Upon failure analysis, it was decided that water incursion had caused the failure of the unit. This jives with what MikeM had opined about my crossing a road that had a creek that had risen, flowing over it. Water depth was between 6 and 10 inches, depending on the road surface, where I crossed (larger loose rocks).
When crossing flood waters flowing across a road, with submerged rocks from flood debris, the suspension is going to be bouncing up/down. There may be portions of the roadway missing. This up/down action can create a pumping action with the water trapped under the vehicle, forcing it into places it shouldn't go (like the differential vent that all AWD and all 4x4 vehicles have). That is why the owner's manual for my 2013 AWD CX-5 says to drain and refill the differential oil anytime it has been submerged in water (pages 6-5 to 6/6 under "Maintenance and Care").
The CX-5 has class leading ground clearance and suspension travel but, like all vehicles, the ground clearance is measured with the vehicle unloaded and stationary. Driving over larger, loose rocks is doing to compress the suspension causing the water level to rise in relation to the body and creating a high pressure area of water under the vehicle with no where to go. This will happen on ANY vehicle. Even Jeep recommends replacing fluids of components that have been submerged. In your case, the actual failure was not caused by the water incursion itself, but because the water froze due to the fact that the flooding in NW Arkansas was immediately followed by an arctic air mass with temperatures low enough to freeze your differential solid overnight. Anyone putting a can/bottle of beer in a freezer overnight has witnessed the power of freezing water. Your failure is not surprising (I knew exactly what happened once you had described the environmental conditions preceding the failure). This is not a Mazda failure, it is a human failure to follow the very clear Maintenance instructions in your Owner's Manual. The fact that water entered the differential vent in the first place is not even slightly surprising given the depth of the water and the fact that you were driving over large, loose rocks submerged in the floodwater.
The moral of the story is that all of the "offroad" videos you have seen of the CX-5 in mud/water are NOT representative of the vehicle's capabilities, and you need to STAY OUT OF MUD OR WATER! If you do go into mud or water, GET THE FLUIDS CHANGED ASAP!
This is incorrect. I typically avoid water deep enough to submerge my differential because it ALWAYS entails a fluid change. This was true on my AWD Subaru and it was true on my very rugged and purpose built off-road Nissan Patrol 4x4. But all these vehicles are capable of making water crossings, just like the videos depict. The fact that all of these vehicles have this capability, does not imply that you do not need to do additional maintenance. And while some larger Jeeps, Nissans, Toyotas, etc. can ford deeper water without submerging the differential, you still need to drain and refill after submersion. My Nissan Patrol had a "water protect" distributor that protected the ignition system during deeper water crossings and an oil bath air filter with water drain that protected the intake air from water intrusion. It was designed to ford water deeper than the differential. But it still required a drain/refill afterwards. The main difference is it had much larger diameter tires and water that might submerge a CX-5 differential might not submerge the Patrol differential.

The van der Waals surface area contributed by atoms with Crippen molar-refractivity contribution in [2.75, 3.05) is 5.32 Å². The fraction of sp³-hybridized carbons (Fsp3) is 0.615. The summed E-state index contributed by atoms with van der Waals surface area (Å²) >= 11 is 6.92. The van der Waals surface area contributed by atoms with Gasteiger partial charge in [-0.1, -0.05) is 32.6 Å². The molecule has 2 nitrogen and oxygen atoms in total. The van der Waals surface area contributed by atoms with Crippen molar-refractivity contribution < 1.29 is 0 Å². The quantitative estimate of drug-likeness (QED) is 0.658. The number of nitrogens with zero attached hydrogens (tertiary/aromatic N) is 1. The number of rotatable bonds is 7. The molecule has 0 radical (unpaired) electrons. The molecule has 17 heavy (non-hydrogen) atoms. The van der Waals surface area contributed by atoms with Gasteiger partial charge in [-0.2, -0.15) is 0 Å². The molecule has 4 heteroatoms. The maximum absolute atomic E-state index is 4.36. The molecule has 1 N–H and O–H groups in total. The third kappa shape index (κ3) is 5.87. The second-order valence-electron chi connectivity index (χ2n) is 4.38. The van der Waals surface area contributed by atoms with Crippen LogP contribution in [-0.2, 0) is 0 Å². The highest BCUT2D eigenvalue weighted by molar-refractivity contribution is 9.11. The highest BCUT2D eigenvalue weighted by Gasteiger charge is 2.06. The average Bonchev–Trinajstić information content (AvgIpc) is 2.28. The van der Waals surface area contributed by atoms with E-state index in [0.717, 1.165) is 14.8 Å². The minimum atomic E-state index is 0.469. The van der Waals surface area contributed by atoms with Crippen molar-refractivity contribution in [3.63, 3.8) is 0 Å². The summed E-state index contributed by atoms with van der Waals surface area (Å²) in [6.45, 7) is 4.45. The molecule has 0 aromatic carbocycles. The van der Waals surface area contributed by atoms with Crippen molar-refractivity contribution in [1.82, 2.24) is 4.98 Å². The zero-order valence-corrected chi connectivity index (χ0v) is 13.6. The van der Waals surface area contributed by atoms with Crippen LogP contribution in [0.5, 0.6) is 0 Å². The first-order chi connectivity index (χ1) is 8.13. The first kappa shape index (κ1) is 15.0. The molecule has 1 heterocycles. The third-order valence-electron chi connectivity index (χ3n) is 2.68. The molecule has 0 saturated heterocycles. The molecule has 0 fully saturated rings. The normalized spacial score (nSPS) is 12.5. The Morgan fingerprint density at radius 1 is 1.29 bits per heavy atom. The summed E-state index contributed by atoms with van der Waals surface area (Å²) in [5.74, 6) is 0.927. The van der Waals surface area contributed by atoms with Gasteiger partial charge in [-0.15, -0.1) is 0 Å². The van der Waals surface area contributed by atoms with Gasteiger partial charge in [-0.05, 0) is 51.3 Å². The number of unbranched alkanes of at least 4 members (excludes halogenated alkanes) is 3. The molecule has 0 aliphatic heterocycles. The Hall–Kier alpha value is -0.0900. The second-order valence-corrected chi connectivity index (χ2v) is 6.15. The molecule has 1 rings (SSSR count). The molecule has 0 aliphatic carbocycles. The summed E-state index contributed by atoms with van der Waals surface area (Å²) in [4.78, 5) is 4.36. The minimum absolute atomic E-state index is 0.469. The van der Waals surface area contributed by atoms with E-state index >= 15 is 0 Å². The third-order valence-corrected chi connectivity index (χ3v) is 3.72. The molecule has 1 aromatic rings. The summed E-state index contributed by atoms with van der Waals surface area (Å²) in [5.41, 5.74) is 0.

The videos depict real world capabilities that may come in handy in real life. But don't for a minute think that such duty doesn't entail additional maintenance responsibilities. Every experienced off-roader knows this and your Owner's Manual doesn't mince words either.
The rear diff is a $16XX unit, and labor nears $1K. Treat it like it's made of sugar, when you're around water!
No, don't treat it like sugar, just follow the clearly stated maintenance requirements. In fact, you are lucky Mazda is covering this under warranty because immediately preceding the requirement to drain/fill the differential after submersion is the following statement:
"To continue warranty eligibility and to protect your investment, it is your responsibility to properly maintain your vehicle according to factory recommended schedules contained in this manual."
The problem with this country is very few people want to take responsibility for their actions. They prefer to blame the manufacturer of a product rather than their own failings. The fact that your much bigger Jeep went through similar water is no excuse. Oh, wait, didn't your Jeep have similar expensive problems before you dumped it? Do you always ignore the maintenance schedule and them blame the manufacturer?
You should be praising Mazda for covering your irresponsibility and ignorance under warranty. And people wonder why cars cost so much! Partly because we all pay for repairs done under warranty, even when it is the owner's clear negligence that caused the failure! I don't expect you to admit this as you are always right and the manufacturer of these amazing offerings is always at fault. You will simply make up more excuses and squirm around the central issue here which is personal responsibility.